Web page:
The walk is the brainchild of the Tidal Dee Catchment Partnership, hosted by Cheshire Wildlife Trust, who are seeking to find out people’s views on the Estuary – from why they enjoy it and how they use it through to how they feel things can be improved. The walk will start on Wednesday 28th March at Barkby Beach, Prestatyn and will follow the Wales Coast path until Hawarden Bridge, to finish in Hoylake on Friday 30th March, after passing through Cheshire Wildlife Trust’s Red Rocks Marsh Nature Reserve. The Partnership are calling for people to join Paul along the walk to share with him why this area is so important to the community.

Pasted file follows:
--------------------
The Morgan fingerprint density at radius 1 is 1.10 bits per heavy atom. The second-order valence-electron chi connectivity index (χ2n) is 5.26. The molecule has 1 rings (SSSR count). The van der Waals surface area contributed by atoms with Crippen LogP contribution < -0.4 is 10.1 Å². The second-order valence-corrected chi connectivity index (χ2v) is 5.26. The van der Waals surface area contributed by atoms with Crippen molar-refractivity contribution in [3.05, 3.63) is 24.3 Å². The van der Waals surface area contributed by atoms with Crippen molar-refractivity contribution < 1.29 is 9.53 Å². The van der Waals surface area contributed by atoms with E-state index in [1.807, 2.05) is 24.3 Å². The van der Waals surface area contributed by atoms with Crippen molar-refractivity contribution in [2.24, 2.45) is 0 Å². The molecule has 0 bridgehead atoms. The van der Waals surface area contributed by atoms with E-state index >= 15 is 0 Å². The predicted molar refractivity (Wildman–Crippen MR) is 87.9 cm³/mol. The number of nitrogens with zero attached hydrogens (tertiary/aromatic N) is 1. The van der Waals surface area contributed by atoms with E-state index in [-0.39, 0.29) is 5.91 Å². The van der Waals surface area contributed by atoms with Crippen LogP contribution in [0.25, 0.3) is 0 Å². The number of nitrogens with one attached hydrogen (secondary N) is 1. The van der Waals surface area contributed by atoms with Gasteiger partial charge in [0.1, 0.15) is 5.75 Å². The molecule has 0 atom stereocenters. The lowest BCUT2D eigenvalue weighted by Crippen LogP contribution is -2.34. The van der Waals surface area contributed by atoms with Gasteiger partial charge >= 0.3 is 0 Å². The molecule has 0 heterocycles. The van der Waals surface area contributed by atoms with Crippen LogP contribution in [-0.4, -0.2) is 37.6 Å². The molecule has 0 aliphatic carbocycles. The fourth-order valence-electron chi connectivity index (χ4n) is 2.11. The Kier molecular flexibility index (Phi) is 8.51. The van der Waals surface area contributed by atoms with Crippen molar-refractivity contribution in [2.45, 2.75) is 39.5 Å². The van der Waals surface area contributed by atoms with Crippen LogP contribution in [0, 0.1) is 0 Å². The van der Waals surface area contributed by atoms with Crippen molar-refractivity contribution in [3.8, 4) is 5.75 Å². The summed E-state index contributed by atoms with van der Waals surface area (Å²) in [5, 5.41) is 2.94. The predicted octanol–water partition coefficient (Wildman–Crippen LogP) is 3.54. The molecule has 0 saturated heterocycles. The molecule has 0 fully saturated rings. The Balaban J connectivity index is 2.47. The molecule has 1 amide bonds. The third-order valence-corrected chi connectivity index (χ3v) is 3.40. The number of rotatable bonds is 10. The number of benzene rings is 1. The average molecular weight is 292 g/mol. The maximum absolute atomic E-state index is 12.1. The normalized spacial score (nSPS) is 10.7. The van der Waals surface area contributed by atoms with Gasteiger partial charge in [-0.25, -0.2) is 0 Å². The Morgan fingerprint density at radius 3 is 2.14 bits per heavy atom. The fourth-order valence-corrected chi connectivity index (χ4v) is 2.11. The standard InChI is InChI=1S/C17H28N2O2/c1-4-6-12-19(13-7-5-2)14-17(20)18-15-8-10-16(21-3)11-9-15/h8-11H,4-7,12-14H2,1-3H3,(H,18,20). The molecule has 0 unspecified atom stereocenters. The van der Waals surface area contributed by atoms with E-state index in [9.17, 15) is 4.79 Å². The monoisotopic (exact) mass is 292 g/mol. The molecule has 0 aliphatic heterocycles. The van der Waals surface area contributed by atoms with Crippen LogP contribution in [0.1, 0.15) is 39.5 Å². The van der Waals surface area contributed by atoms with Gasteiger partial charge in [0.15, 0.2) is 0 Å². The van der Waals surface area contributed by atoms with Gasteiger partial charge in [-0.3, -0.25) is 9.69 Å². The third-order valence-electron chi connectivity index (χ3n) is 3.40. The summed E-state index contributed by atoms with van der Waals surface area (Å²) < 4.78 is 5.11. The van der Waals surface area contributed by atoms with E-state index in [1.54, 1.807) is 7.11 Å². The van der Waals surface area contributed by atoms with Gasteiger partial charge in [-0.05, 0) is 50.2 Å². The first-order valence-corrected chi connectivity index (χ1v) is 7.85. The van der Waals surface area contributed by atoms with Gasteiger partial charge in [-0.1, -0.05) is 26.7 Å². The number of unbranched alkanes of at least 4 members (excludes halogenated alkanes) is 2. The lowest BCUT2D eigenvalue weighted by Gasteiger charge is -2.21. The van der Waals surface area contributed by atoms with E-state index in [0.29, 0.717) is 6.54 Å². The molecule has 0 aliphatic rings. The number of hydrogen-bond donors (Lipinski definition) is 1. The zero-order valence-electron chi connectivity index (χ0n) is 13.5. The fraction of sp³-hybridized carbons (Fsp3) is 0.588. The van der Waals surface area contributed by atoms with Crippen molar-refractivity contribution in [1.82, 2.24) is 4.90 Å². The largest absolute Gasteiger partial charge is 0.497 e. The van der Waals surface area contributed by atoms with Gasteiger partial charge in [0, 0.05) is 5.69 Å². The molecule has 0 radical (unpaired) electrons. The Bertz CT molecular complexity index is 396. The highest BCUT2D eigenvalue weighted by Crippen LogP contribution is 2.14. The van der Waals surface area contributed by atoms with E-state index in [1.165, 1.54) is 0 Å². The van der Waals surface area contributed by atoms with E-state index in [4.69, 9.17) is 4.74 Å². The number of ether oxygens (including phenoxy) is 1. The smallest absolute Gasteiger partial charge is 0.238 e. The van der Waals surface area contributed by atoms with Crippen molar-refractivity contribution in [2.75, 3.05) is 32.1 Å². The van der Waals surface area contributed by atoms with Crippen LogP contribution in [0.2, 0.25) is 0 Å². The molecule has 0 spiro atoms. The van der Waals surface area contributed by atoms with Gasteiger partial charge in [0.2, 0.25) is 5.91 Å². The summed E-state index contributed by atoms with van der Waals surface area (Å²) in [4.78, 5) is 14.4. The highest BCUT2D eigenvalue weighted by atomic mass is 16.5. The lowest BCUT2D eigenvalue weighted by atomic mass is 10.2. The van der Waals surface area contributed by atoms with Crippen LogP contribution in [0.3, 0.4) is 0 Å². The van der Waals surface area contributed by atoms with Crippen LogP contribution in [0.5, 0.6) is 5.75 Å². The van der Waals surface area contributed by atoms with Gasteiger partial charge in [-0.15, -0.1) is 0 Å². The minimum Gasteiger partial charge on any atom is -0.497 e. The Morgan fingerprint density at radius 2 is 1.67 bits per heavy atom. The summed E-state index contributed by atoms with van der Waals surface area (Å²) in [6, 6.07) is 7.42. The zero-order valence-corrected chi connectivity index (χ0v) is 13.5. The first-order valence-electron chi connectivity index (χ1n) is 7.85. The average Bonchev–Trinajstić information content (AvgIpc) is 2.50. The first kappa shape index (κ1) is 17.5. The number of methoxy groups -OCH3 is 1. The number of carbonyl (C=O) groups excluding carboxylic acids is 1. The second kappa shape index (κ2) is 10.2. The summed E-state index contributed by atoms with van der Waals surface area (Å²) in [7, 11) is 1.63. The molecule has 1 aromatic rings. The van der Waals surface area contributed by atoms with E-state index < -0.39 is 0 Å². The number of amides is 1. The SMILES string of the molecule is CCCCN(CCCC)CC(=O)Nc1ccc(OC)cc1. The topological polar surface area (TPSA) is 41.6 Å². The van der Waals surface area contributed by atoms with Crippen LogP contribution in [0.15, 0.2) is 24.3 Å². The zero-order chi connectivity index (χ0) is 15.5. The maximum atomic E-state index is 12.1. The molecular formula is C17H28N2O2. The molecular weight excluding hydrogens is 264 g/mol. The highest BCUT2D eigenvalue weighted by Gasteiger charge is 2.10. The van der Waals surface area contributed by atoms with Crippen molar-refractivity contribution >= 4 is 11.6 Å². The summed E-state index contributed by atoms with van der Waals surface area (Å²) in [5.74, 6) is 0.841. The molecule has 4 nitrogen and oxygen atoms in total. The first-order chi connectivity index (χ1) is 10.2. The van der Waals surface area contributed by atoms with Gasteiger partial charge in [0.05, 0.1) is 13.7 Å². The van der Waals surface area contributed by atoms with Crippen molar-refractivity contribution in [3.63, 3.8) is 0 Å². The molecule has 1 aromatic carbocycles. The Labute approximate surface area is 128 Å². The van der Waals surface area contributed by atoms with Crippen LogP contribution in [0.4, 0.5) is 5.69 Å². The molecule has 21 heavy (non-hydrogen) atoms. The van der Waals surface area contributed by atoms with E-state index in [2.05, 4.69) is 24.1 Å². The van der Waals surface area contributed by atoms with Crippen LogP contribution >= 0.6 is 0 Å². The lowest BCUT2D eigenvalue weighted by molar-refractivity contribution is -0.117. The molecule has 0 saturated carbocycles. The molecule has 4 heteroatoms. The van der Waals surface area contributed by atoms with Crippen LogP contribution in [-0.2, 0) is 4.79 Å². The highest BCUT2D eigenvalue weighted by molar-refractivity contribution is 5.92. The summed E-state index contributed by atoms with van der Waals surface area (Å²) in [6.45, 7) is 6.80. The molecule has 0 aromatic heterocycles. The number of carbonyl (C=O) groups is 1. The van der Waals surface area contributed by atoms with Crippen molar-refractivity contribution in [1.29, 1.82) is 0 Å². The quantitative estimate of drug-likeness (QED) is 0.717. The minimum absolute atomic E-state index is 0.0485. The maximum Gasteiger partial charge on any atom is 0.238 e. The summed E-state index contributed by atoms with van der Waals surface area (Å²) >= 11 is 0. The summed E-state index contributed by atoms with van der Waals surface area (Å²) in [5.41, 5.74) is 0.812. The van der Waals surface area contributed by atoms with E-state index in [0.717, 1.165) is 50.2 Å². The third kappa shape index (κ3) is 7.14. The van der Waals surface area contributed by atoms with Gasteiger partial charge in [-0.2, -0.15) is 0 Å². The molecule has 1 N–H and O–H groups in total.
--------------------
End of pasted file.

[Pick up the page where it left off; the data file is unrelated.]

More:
“We are so pleased that Paul is part of this project – he will help us to raise awareness of the issues and needs of this area not just for wildlife but also for the community. The more passionate people are about their favourite wild places the easier it becomes to ensure important places like the Dee Estuary remain protected and are improved for both people and wildlife,” said Sarah Bennett, Area Manager at Cheshire Wildlife Trust.
A number of volunteers will be walking with Paul along with Councillor Pat Kynaston, Mayor of Neston Town Council who will be walking with Paul on Friday morning.
On the border between Wales and England, the Dee Estuary is a wildlife haven. Its populations of waders and wildfowl make it one of the most important estuaries in Europe. As well as the birds, you can also find sand lizards and natterjack toads calling the Estuary home. Its importance for wildlife means that the Estuary is internationally protected.